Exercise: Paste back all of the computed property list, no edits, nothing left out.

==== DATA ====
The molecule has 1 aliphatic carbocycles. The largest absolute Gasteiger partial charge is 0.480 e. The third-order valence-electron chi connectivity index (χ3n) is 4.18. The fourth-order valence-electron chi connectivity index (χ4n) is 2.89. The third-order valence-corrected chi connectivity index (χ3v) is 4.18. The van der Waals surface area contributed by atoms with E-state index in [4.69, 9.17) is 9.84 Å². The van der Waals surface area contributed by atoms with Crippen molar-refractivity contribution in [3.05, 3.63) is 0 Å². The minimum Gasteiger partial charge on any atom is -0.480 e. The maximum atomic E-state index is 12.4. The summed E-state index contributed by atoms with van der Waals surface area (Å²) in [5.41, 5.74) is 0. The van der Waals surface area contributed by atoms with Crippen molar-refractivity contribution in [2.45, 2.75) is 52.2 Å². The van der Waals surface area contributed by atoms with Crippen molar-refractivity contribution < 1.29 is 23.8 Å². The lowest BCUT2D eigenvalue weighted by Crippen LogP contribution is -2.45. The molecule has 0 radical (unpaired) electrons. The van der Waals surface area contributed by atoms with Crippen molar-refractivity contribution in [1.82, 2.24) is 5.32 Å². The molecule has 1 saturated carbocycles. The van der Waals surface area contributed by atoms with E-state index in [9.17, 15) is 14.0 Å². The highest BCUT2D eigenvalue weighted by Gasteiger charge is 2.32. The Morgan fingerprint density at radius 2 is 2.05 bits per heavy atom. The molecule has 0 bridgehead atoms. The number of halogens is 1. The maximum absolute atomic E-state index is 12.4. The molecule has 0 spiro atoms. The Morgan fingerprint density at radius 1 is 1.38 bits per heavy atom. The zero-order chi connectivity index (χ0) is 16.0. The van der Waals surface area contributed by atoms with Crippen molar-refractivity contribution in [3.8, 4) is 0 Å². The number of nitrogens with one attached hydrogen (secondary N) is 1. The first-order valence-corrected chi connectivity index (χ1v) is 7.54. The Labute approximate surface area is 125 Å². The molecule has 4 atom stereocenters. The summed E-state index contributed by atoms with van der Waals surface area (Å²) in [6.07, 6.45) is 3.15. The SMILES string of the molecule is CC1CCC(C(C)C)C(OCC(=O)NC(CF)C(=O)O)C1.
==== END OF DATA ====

The molecule has 1 aliphatic carbocycles. The largest absolute Gasteiger partial charge is 0.480 e. The third-order valence-electron chi connectivity index (χ3n) is 4.18. The fourth-order valence-electron chi connectivity index (χ4n) is 2.89. The third-order valence-corrected chi connectivity index (χ3v) is 4.18. The van der Waals surface area contributed by atoms with E-state index in [4.69, 9.17) is 9.84 Å². The van der Waals surface area contributed by atoms with Crippen molar-refractivity contribution in [3.05, 3.63) is 0 Å². The minimum Gasteiger partial charge on any atom is -0.480 e. The maximum atomic E-state index is 12.4. The summed E-state index contributed by atoms with van der Waals surface area (Å²) in [5.41, 5.74) is 0. The van der Waals surface area contributed by atoms with Crippen molar-refractivity contribution in [2.45, 2.75) is 52.2 Å². The van der Waals surface area contributed by atoms with Crippen molar-refractivity contribution < 1.29 is 23.8 Å². The lowest BCUT2D eigenvalue weighted by Crippen LogP contribution is -2.45. The molecule has 0 radical (unpaired) electrons. The van der Waals surface area contributed by atoms with Crippen molar-refractivity contribution in [1.82, 2.24) is 5.32 Å². The molecule has 1 saturated carbocycles. The van der Waals surface area contributed by atoms with E-state index in [9.17, 15) is 14.0 Å². The highest BCUT2D eigenvalue weighted by Gasteiger charge is 2.32. The Morgan fingerprint density at radius 2 is 2.05 bits per heavy atom. The molecule has 0 bridgehead atoms. The number of halogens is 1. The maximum absolute atomic E-state index is 12.4. The molecule has 0 spiro atoms. The Morgan fingerprint density at radius 1 is 1.38 bits per heavy atom. The zero-order chi connectivity index (χ0) is 16.0. The van der Waals surface area contributed by atoms with Crippen molar-refractivity contribution in [3.8, 4) is 0 Å². The number of nitrogens with one attached hydrogen (secondary N) is 1. The first-order valence-corrected chi connectivity index (χ1v) is 7.54. The Labute approximate surface area is 125 Å². The molecule has 4 atom stereocenters. The summed E-state index contributed by atoms with van der Waals surface area (Å²) in [6.07, 6.45) is 3.15. The SMILES string of the molecule is CC1CCC(C(C)C)C(OCC(=O)NC(CF)C(=O)O)C1.